The adoption by most states of new academic standards has marked a shift in education policy from a narrowly focused concept of school achievement to a more ambitious one that aims for college and career readiness for all students. A new report argues that in order for these goals to be realized, a more comprehensive and balanced system of accountability is necessary. Such a system should rest on three pillars — a focus on meaningful learning, adequate resources, and professional capacity — and should be driven by processes for continuous evaluation and improvement.
“For more than a decade, the definition of 'accountability' in education has manifested largely in the form of consequences to schools that do not meet annual targets for growth on yearly state tests. This definition has resulted in a narrowing of the curriculum and a widening of the opportunity gap,” said Linda Darling-Hammond, the report's co-author and Stanford University Charles E. Ducommun Professor of Education. "A powerful accountability system must offer a rich and well-taught curriculum to all students, raising expectations not only for individual schools but for the functioning of the system as a whole."
The report, Accountability for College andCareer Readiness: Developing a New Paradigm, draws on research, actual practice of states and nations, and input from leading policymakers, researchers, administrators, and practitioners (see list of advisors, below) to develop a vision of this new accountability, which is portrayed in an imagined “51st state.” The report was released jointly by the Stanford Center for Opportunity Policy in Education at Stanford University and the National Center for Innovation in Education (NCIE) at the University of Kentucky. It was authored by Darling-Hammond, NCIE Executive Director Gene Wilhoit, and NCIE staff member, Linda Pittenger.
“We propose these ideas as a step forward that challenges our prior assumptions about how one acquires knowledge and skills and invites practitioners to expand our vision of what is possible. It will take time and vigorous debate for states to develop accountability policies that fit their specific contexts and cultures,” Wilhoit said. "But if the United States is to keep its promise to provide a high-quality education for each and every child, it is urgent that a very purposeful national discussion be underway so that we can generate a system that is truly accountable to students and parents. No system should be frozen in time."
To ensure the effectiveness of a new accountability system, the report recommends more thoughtful assessments that can better inform teaching, more comprehensive initiatives to support educators’ knowledge and skills, and more equitable resources for schools, with greater accountability for how these resources are allocated to ensure the success of all students. The report also outlines systems of multiple indicators, School Quality Reviews, and school improvement strategies that can support continuous evaluation and improvement. To evaluate student learning, educator performance, and school performance, states, districts and schools should use rich sources of data and expert judgment. Rather than mete out formulaic sanctions, interventions should design strategic changes that protect students’ rights to a high-quality education and promote system improvement.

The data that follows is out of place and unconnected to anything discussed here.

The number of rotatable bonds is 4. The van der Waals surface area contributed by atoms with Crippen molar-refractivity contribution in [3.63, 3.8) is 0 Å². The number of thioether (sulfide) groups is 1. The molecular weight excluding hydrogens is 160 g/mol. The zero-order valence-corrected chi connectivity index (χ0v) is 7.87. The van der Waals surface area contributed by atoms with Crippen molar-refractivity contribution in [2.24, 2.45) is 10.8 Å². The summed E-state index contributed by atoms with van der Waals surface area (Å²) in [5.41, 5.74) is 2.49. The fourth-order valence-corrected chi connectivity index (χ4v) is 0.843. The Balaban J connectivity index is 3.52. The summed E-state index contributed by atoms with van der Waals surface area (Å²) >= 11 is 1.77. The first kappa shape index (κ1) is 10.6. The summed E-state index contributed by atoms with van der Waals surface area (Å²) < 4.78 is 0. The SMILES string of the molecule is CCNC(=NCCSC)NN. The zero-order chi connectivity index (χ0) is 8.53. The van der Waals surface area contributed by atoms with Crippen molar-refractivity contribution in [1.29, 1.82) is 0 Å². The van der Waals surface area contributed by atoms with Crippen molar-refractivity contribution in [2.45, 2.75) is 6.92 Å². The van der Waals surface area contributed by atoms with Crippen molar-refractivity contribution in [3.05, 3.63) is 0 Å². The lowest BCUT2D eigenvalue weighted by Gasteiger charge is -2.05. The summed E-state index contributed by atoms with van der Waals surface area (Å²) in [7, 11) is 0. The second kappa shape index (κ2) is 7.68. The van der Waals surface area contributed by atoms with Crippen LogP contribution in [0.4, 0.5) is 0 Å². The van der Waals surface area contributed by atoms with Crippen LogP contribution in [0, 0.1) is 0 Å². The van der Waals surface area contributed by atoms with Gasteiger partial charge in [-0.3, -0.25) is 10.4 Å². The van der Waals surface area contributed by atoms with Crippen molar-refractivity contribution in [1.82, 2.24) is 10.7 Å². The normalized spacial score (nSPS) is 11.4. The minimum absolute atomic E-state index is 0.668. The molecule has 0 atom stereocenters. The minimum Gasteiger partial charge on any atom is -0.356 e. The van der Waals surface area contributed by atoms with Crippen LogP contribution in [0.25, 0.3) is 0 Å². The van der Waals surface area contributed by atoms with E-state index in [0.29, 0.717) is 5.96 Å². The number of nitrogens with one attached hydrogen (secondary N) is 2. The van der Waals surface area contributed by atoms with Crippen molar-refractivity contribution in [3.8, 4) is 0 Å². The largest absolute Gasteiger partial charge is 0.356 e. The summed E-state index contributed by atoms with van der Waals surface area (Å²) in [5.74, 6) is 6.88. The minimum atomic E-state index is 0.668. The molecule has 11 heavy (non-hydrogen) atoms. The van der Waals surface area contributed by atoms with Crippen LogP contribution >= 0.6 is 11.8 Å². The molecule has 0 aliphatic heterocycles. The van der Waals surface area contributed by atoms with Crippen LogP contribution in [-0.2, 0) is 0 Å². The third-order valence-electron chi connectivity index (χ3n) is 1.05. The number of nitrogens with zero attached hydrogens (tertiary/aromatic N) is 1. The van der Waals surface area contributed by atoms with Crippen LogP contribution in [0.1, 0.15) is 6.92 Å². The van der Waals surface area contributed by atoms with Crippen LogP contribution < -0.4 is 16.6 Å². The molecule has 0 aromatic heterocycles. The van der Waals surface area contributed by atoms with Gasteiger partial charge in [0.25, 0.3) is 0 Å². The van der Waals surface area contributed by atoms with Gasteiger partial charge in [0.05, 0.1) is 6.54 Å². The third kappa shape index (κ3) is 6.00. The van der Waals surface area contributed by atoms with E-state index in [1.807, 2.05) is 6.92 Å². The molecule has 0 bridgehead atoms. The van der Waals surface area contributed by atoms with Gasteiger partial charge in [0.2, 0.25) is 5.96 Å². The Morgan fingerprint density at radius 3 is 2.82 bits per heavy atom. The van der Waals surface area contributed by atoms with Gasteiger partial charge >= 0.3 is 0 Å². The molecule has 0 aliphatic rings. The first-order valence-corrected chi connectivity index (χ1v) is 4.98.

The report draws from research and current practices that show potential for producing more robust and effective accountability systems. Among them, New Hampshire’s system of state and local performance assessments; New York’s Performance Standards Consortium; California’s Envision Schools and Linked Learning schools and its Local Control Funding Formula; and the School Quality Review approaches being used by Kentucky, New York, North Carolina, and Rhode Island. Drawing off of these rich data and examples, the report recommends the following critical elements be put in place:
• Sophisticated curriculum and assessments that evaluate deep understanding of content, critical and creative thinking, problem solving, multiple modes of communication, and uses of new technologies.
• Adequate and equitably distributed resources ensuring students access to the quality of teaching, materials, and technology they need to engage the new standards productively, and which address the additional needs of students who live in poverty, are new English learners, or who have other special educational needs.
• Capacity-building for schools and educators that enables the delivery of more challenging content to an increasingly diverse group of students, including developing pedagogies for deeper learning, personalizing instruction, and creating school designs that allow students to learn and apply their knowledge in ways that take advantage of new technologies and link to the world beyond traditional school walls.
• Evaluation and improvement models that foster the collaborative changes needed to transform schools from the industrial model of the past to innovative learning systems for the future. These models must enable thoughtful risk-taking informed by continuous evaluation using multiple measures to inform improvement. They should be transparent, reciprocal, focused on capacity-building, and adapted to local conditions.